Sport Cycling Tour de France: Australia’s Caleb Ewan wins sprint stage into Paris
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Tour de France: Australia’s Caleb Ewan wins sprint stage into Paris

Caleb Ewan wins the final stage of the Tour de France in Paris. Photo: Getty
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Australia’s Caleb Ewan has won the final stage of the 2019 Tour de France, arriving on the Champs-Elysees for the first time and winning the most prestigious sprint finish in world cycling.

It capped a remarkable debut Tour for the 25 year old Sydneysider, winning the 11th, 16th and 21st stages and stamping a name for himself as one of the world’s best rising stars.

“It’s unbelievable. When we rolled onto Champs-Elysees, I almost had tears in my eyes,” Ewan said on SBS after his win.

“It’s such a surreal feeling and I can’t believe I won the stage. A pretty surreal Tour de France.

“Tour de France started quite slow for me. It was like I could never get there. Every sprint I’ve won so far. To be honest, I didn’t want to say [I could do it].”

Ewan, who races for team Lotto Soudal beating out Dylan Groenewegen (Jumbo-Visma) and Niccolo Bonifazio (Total Direct Energie) with a brilliantly timed run to the line.

Ewan said because he had never finished in Paris before he had taken advice from other veteran riders, which he promptly ignored.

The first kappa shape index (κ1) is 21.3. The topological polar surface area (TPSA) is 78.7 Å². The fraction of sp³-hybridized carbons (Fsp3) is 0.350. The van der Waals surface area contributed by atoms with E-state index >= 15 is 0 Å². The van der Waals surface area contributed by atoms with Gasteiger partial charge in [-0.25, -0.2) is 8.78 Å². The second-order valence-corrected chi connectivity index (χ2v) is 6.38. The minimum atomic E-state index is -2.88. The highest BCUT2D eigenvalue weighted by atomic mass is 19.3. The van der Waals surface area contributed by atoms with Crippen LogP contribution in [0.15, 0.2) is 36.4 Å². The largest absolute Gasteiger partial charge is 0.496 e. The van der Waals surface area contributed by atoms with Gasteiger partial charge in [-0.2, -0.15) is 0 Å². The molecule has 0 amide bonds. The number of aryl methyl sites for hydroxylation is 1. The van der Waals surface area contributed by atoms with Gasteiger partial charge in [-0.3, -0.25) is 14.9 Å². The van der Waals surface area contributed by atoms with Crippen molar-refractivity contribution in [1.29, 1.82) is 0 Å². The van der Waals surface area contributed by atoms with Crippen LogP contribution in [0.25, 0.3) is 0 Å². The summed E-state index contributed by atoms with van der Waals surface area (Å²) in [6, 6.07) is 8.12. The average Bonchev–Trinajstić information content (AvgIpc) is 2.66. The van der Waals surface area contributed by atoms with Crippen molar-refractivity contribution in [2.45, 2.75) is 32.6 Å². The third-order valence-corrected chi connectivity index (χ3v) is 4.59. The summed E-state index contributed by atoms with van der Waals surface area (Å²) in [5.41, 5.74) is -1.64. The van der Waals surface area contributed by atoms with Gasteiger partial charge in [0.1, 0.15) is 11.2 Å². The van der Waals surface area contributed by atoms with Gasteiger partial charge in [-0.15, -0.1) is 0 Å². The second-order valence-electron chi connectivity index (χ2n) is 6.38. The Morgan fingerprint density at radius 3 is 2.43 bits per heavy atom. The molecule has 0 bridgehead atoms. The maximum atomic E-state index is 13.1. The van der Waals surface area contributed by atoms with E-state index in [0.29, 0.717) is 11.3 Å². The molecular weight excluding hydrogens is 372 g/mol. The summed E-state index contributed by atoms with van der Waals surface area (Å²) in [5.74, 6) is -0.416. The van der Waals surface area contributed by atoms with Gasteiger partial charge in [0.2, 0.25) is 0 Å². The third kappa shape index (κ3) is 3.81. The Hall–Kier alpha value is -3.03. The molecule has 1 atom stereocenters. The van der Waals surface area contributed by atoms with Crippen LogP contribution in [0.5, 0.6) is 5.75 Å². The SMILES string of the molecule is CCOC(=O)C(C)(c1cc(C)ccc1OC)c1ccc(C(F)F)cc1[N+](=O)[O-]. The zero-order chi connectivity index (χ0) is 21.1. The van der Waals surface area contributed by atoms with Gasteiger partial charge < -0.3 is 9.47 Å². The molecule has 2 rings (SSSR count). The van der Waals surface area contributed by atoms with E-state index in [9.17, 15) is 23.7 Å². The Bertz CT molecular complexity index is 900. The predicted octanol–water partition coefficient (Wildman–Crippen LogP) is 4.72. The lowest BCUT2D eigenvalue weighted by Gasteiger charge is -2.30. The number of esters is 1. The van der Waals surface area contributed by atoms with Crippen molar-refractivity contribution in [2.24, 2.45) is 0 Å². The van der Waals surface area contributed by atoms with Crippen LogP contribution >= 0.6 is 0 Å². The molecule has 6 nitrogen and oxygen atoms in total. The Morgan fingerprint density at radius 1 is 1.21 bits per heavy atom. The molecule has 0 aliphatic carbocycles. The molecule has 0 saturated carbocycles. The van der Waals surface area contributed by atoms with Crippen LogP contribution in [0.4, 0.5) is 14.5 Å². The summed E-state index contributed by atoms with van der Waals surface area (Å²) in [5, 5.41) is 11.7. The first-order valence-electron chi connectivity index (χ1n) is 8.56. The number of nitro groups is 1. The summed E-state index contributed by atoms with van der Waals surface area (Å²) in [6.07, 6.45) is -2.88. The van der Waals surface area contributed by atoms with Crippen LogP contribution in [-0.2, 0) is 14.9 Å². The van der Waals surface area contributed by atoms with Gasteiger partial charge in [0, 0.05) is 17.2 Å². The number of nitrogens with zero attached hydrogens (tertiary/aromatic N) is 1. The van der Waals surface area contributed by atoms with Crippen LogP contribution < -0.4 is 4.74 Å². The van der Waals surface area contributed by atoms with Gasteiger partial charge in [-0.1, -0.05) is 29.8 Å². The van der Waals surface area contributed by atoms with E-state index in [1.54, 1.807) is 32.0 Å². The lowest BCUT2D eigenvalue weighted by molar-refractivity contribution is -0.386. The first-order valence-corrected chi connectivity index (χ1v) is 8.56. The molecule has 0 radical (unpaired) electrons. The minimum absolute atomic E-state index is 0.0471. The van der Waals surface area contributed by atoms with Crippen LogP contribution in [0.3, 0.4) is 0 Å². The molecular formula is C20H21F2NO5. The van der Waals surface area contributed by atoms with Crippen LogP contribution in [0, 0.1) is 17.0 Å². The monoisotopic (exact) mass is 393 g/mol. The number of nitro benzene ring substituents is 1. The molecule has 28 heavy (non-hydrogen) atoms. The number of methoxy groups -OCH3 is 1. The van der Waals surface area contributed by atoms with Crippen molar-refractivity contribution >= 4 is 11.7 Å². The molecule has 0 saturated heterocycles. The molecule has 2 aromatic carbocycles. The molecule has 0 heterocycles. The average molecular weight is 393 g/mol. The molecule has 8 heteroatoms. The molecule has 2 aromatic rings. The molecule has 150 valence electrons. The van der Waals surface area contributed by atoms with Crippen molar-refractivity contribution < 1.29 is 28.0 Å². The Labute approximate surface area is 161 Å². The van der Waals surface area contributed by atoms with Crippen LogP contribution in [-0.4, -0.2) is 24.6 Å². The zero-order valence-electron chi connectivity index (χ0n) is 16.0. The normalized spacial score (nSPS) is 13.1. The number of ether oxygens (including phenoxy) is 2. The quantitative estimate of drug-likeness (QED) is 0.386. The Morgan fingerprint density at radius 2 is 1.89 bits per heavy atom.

“It was quite messy at we were quite far back. But, you know,
I was patient,” he said. “I didn’t know how many guys were in front of me. I waded in and then just run at the wheel.

I went down the right-hand side. I’ve spoken to most sprinters and they said don’t sprint down the right-hand side. I felt that it was quite bumpy when I was on it, but I had enough speed to come through in the end.

Columbian Egan Bernal from Team Ineos sealed his overall victory running safely into Paris in the peloton to signal that, aged 22, he’ll be a force to be reckoned with over many years.

Colombia’s Egan Bernal (L) is congratulated by teammate Geraint Thomas. Photo: Getty 

After the stage, Australian cyclist turned SBS commentator Robbie McEwen, the last Australian to win the final stage on the Tour de France, said Ewan was a huge talent.

“I’m speechless at the moment. Look at those speeds,”  McEwen said.

“Not your typical bunch sprint. 64km/h but into a head breeze on the Champs-Elysees on the cobbles, and the speed doesn’t really matter. It’s the position in which you hit the line.

“Caleb nearly a length in front.”